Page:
Education

The US ranks 31st in math skills among 35 developed countries. So what are schools in Europe and Asia doing that we aren’t? Journalist Amanda Ripley joins us to talk about The Smartest Kids in the World.

A few years ago, Paul Tough wrote a book about research showing that character traits like grit, self-control, and optimism are critical to a child’s success. Tough’s latest book builds on that research by explaining how to put it into practice. He argues that a child’s home and school environments are the principle barriers to his or her success. Improve the environment, Tough says, and you can improve the child. He joins us Monday to explain his theory of helping children succeed. (Rebroadcast)

Many jobs have been taken from workers and given to computers. There are obvious ones like assembly line operators, but consider this: computers are now writing reports and driving cars. Even jobs you may think are secure might not be. But while the economy is changing, our education system is still based on a model created for the industrial revolution. So how do we best prepare students? It’s the question at the heart of filmmaker Greg Whiteley's lastest documentary. It's called "Most Likely to Succeed," and it's screening in Utah next week. (Rebroadcast)

The Gift of Failure

Aug 20, 2015
Photo by Chiara Stevani, CC via Flickr

Educator, writer, and parent Jessica Lahey understands the impulse to step in and try to make things easier for our kids. We want to protect them and provide for them, but when we smooth out every uncomfortable bump and obstacle, she says we also take away their chance to successfully navigate life’s “pointy bits” for themselves. Lahey has written a new book called The Gift of Failure and Thursday, she joins Doug to discuss how parents can learn to let go so their children can succeed. 

U.S. Department of Education

Think about that one teacher who had the biggest impact on your education. What skills or qualities did that person have that other teachers didn’t? What would it mean for America’s future if we could impart the expertise of all those best teachers to every other classroom instructor? In her book, the journalist Elizabeth Green sets out to define a concrete set of best practices any teacher can learn and apply in the classroom. Green joins us Friday to make her case for building a better teacher. (Rebroadcast)

U.S. Department of Education

Think about that one teacher who had the biggest impact on your education. What skills or qualities did that person have that other teachers didn’t? What would it mean for America’s future if we could impart the expertise of all those best teachers to every other classroom instructor? In a new book, the journalist Elizabeth Green sets out to define a concrete set of best practices any teacher can learn and apply in the classroom. Green joins us Monday to make her case for building a better teacher. [Rebroadcast]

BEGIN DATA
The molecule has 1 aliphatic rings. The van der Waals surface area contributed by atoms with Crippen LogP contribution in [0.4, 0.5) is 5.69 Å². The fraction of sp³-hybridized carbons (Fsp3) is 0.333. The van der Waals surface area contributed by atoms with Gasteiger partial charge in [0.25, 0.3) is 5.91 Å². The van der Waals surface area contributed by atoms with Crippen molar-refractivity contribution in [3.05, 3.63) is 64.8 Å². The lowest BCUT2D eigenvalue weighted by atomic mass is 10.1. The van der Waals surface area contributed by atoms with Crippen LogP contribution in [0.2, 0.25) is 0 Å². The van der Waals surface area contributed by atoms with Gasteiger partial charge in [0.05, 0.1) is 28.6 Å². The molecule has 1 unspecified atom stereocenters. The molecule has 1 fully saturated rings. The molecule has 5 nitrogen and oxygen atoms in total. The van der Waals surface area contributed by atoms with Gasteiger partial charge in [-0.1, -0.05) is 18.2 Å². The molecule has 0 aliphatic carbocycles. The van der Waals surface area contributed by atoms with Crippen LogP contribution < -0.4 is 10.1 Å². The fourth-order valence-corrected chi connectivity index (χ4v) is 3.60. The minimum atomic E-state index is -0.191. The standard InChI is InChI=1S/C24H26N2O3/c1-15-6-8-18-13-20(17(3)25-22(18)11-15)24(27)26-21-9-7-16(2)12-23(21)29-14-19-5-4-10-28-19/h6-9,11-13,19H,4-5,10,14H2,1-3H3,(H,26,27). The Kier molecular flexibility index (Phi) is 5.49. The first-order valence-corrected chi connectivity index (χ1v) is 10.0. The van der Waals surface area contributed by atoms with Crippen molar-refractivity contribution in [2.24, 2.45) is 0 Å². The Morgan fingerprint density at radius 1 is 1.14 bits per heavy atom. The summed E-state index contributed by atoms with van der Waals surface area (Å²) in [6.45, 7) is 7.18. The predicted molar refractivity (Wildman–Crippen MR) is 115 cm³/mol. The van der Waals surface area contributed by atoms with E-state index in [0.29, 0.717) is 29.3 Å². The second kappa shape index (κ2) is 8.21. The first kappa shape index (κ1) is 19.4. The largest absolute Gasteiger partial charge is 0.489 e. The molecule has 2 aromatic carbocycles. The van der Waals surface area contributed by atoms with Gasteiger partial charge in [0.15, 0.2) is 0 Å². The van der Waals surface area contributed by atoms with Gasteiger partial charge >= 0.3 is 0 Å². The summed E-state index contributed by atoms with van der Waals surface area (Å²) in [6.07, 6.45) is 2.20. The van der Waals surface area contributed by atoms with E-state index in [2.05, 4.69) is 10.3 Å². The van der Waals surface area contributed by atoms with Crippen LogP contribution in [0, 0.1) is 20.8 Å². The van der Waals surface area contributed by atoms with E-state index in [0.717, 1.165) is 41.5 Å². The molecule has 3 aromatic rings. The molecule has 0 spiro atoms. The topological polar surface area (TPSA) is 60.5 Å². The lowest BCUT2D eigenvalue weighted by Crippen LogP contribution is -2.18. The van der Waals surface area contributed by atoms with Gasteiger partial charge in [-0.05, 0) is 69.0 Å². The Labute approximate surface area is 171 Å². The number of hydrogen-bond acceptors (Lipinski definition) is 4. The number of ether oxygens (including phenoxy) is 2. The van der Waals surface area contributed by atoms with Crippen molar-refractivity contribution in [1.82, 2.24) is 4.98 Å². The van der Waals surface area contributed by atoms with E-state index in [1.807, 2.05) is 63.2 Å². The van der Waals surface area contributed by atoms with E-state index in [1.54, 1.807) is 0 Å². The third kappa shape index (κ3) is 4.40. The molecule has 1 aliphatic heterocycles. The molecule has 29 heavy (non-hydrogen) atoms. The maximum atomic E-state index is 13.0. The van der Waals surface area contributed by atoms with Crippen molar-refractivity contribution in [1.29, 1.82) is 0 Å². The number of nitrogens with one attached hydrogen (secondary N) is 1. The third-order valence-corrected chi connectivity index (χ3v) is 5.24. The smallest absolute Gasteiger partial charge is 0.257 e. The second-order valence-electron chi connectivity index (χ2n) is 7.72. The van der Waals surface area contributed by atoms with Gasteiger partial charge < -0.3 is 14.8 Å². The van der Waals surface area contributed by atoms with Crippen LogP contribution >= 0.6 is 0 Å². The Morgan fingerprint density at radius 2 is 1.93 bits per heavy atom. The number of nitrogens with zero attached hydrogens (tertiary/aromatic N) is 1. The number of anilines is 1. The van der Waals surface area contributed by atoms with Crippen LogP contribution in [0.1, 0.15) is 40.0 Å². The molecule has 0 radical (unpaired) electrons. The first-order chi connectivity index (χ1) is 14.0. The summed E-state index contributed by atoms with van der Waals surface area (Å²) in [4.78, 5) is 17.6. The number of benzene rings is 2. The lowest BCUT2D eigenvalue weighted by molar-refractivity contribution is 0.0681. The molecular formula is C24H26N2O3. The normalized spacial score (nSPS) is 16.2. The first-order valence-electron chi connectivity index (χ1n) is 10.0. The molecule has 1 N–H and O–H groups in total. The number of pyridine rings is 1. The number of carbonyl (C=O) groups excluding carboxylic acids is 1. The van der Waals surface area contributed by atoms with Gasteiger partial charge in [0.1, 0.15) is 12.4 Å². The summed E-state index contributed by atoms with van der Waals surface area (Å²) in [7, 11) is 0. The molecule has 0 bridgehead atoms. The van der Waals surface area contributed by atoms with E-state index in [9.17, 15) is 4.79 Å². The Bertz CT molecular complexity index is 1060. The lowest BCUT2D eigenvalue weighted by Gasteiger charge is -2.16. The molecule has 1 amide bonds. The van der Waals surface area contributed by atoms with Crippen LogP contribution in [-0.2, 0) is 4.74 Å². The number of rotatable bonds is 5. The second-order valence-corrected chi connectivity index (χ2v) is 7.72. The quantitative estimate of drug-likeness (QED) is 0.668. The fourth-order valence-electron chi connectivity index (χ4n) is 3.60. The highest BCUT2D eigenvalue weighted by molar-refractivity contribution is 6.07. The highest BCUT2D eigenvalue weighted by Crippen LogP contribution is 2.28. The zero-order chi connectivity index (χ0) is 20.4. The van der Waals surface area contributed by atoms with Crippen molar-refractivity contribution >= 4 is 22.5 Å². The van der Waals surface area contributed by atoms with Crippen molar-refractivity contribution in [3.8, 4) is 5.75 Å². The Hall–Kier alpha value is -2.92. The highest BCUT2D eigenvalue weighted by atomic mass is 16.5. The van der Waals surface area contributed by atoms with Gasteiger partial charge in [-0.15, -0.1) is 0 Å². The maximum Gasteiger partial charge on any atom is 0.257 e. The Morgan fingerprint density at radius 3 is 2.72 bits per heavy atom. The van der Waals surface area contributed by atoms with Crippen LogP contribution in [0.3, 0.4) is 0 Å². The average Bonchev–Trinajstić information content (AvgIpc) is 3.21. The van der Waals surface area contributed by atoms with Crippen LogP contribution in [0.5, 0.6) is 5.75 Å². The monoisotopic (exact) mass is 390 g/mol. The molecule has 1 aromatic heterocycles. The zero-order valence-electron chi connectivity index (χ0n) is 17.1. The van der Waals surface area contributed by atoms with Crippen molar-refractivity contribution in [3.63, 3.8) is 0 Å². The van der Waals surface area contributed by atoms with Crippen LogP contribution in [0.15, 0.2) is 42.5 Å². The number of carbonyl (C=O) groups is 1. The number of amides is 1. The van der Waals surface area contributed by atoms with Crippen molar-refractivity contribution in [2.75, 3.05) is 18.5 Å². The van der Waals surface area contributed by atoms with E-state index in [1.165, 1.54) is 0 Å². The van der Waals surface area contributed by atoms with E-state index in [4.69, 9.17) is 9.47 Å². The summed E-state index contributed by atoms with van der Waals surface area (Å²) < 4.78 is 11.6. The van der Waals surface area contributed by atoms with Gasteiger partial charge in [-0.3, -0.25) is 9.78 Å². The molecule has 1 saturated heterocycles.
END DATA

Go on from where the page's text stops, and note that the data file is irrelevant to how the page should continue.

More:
The Teacher Wars

Jan 14, 2015
LC Thorne. Used with permission, Uintah County Library Regional History Center, all rights reserved.

There are many ideas about improving education, but journalist Dana Goldstein says most of them have been tried, and many of them have already failed. Goldstein has written a book that chronicles the history of what she calls America’s most embattled profession – teaching. She joins us to tell stories of what it’s been like to be a teacher throughout our nation’s history and to talk about the questions we’ve always wrestled with: who should be teaching and what should our children be learning? [Rebroadcast]

The Teacher Wars

Nov 3, 2014
LC Thorne. Used with permission, Uintah County Library Regional History Center, all rights reserved.

There are many ideas about improving education, but journalist Dana Goldstein says most of them have been tried, and many of them have already failed. Goldstein has written a new book that chronicles the history of what she calls America’s most embattled profession – teaching. Monday, she joins us to tell stories of what it’s been like to be a teacher throughout our nation’s history and to talk about the questions we’ve always wrestled with: who should be teaching and what should our children be learning?

U.S. Department of Education

Think about that one teacher who had the biggest impact on your education. What skills or qualities did that person have that other teachers didn’t? What would it mean for America’s future if we could impart the expertise of all those best teachers to every other classroom instructor? In a new book, the journalist Elizabeth Green sets out to define a concrete set of best practices any teacher can learn and apply in the classroom. Green joins us Tuesday to make her case for building a better teacher.

A new survey ranked American schools 26th in math skills among 34 developed countries. That's below average, and we just managed average in science and reading. Over the last fifty years, US scores have stagnated, while schools in Europe and Asia have made big strides.  So what are they doing that we aren't? Journalist Amanda Ripley wanted to answer that question, so she followed three American students for a year abroad. She joins Doug to explain why she says we should be asking more of our kids. 

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